Apply

Post COVID-19 aviation industry: is the sky the limit?

At the beginning of the COVID-19 pandemic (Q2 2020), the indirect impacts of this virus on the aviation sector were addressed whilst preparing for the restart of the airports activities. While many hoped for a slow recovery, the industry suffered new waves of restrictions. Time to do an update and look at the 2021 forecasts. 

And with the good news of approved vaccines from various manufacturers, we are still preparing for a third wave. In short, unfortunately we have not yet gotten this over with and the future in the Aviation sector will remain very uncertain. 

What opportunities may present themselves so that we can positively look forward to 2021 and beyond?

5 key factors should be put in place as a trigger for positive developments in the new year. 

            #1 Manage operations in an efficient way whilst restoring passenger trust.

            #2 Continue building your commercial strategy & brand  even during uncertain times.

            #3 Negotiate special concessions with governments and valued partners.

            #4 Pursue Technology development.

            #5 Diversify the activity to different revenue streams.

Aviation sector & global economic growth

Aviation industry has become one of the most important sectors of industry that contribute to the global economic growth. Brussels Airport (BAC) for instance is contributing to the Belgian economy with a pool of 60,000 employees covering different type of jobs such as direct employment of aircrew, airport operators, airlines, air navigation service providers and indirect employment too such as fuel suppliers, construction companies, aircraft companies’ suppliers and many others.

The current COVID-19 crisis is still hitting the Aviation sector hard: while the airlines did stop flying due to significant decrease of passenger demand, the airport operator does not have many choices rather tha maintaining their operations to facilitate important movement such as repatriation and cargo flights. Moreover, at the same time the airport needs to support airlines by providing certain area to use as new aircraft parking positions.  

From a revenue perspective

From a revenue perspective, landing fee and passenger facility fees as well as other aeronautical and non-aeronautical revenues are the main source of income airports. For the past few months, airports have been operating near a zero-revenue environment that has negatively impacted the ability to generate cash and preserve liquidity. Fixed costs of an airport expenditure remain intact while other airport COVID-19 associated costs have continued growing. A few examples of associated costs are facility disinfection, cleaning costs, installation of protective barriers at counters and investments in touchless or low touch technologies. So, whereas an airport can choose to postpone or cancel CAPEX, the OPEX costs of an airport needs to be maintained for the minimum operations and with the current passenger traffic (-80-90% as compared to last year), Brussels Airport is losing € 1 mio per day.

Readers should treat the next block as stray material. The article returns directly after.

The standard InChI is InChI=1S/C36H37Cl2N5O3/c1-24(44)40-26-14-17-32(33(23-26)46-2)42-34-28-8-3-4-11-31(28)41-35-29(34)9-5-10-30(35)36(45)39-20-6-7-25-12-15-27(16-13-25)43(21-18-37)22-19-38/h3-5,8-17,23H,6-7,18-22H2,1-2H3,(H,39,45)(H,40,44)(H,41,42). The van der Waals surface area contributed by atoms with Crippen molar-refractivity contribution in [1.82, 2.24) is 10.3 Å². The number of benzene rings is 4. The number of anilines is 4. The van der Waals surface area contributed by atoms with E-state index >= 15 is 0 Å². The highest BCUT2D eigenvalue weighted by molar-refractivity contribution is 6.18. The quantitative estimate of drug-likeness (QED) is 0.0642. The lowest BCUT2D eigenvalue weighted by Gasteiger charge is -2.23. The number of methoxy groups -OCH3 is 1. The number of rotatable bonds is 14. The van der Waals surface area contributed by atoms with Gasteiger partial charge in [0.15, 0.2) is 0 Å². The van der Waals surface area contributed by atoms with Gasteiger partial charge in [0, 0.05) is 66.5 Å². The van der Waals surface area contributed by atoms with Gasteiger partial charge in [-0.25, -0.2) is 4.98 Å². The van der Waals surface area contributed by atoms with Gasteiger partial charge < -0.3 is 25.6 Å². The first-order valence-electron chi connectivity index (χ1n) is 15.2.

'Back to normal' ?

'Back to normal' will may be never be the same than before. If we make a distinction between Business Travel and Leisure travel, it is most likely that Business Travel will not reach its pre-COVID-19 traffic numbers as it has become clear that homeworking and setting up meetings via Zoom and Teams can perfectly replace most of the physical meetings, except may be diplomacy meetings and negotiations. But why organizing a 2-hour Steerco meeting in Brussels, where colleagues will fly in from UK, Spain, Italy and the Hungary? Not to mention the overnight stays… As far as leisure travel is concerned, what will be the impact on travel prices? Will low cost exist and wouldn’t air travelling become just a possibility for the elites? Whatever the long-term trend will be, all the aviation resources talk about a recovery period of 4-5 years. 

How can airports be resilient and flexible enough to get out of this crisis?

5 key factors should be put in place as a trigger for positive developments in the new year:

 #1 Manage operations in an efficient way whilst restoring passenger trust

> The end goal is to keep the airport open but with limited services to reduce overall cost. This initiative can help not only airports but also partners (for example ground handlers) to reduce night shift personnel costs. To execute a successful bare minimum cost operation while still be able to provide safe operations, airports should review all commercial scheduled flight itineraries as well as cargo, medevac, charter, humanitarian, and military activities. In terms of managing the operations in the most efficient way the Airport Operations Center will play a key role by aligning the stakeholders in these uncertain circumstances and ensuring that just the necessary resources are available.